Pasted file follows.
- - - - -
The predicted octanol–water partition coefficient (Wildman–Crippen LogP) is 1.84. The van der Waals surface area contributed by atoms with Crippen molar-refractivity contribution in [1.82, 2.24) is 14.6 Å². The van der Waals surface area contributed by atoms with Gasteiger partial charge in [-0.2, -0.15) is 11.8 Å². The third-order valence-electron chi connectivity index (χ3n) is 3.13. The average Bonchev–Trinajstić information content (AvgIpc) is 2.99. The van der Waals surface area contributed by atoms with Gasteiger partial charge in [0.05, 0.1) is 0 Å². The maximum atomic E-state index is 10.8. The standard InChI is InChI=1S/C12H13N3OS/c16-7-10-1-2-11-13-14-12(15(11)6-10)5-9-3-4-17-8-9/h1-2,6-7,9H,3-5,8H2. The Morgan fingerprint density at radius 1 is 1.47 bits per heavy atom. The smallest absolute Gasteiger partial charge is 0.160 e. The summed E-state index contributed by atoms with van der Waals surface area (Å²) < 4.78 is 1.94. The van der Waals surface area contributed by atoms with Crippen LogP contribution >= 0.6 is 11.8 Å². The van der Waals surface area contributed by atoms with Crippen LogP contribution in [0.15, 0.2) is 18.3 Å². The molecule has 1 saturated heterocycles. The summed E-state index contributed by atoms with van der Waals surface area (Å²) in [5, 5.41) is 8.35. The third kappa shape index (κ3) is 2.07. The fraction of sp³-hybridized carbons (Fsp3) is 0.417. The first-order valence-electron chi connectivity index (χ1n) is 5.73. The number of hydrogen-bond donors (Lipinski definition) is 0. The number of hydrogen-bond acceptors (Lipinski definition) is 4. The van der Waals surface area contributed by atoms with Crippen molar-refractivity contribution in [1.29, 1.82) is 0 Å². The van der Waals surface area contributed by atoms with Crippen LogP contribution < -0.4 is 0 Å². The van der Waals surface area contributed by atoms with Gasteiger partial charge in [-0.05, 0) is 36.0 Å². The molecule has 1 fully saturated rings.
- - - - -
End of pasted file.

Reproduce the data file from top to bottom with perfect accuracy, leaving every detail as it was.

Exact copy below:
The predicted octanol–water partition coefficient (Wildman–Crippen LogP) is 1.84. The van der Waals surface area contributed by atoms with Crippen molar-refractivity contribution in [1.82, 2.24) is 14.6 Å². The van der Waals surface area contributed by atoms with Gasteiger partial charge in [-0.2, -0.15) is 11.8 Å². The third-order valence-electron chi connectivity index (χ3n) is 3.13. The average Bonchev–Trinajstić information content (AvgIpc) is 2.99. The van der Waals surface area contributed by atoms with Gasteiger partial charge in [0.05, 0.1) is 0 Å². The maximum atomic E-state index is 10.8. The standard InChI is InChI=1S/C12H13N3OS/c16-7-10-1-2-11-13-14-12(15(11)6-10)5-9-3-4-17-8-9/h1-2,6-7,9H,3-5,8H2. The Morgan fingerprint density at radius 1 is 1.47 bits per heavy atom. The smallest absolute Gasteiger partial charge is 0.160 e. The summed E-state index contributed by atoms with van der Waals surface area (Å²) < 4.78 is 1.94. The van der Waals surface area contributed by atoms with Crippen LogP contribution >= 0.6 is 11.8 Å². The van der Waals surface area contributed by atoms with Crippen LogP contribution in [0.15, 0.2) is 18.3 Å². The molecule has 1 saturated heterocycles. The summed E-state index contributed by atoms with van der Waals surface area (Å²) in [5, 5.41) is 8.35. The third kappa shape index (κ3) is 2.07. The fraction of sp³-hybridized carbons (Fsp3) is 0.417. The first-order valence-electron chi connectivity index (χ1n) is 5.73. The number of hydrogen-bond donors (Lipinski definition) is 0. The number of hydrogen-bond acceptors (Lipinski definition) is 4. The van der Waals surface area contributed by atoms with Crippen molar-refractivity contribution in [1.29, 1.82) is 0 Å². The van der Waals surface area contributed by atoms with Crippen LogP contribution < -0.4 is 0 Å². The van der Waals surface area contributed by atoms with Gasteiger partial charge in [-0.05, 0) is 36.0 Å². The molecule has 1 fully saturated rings.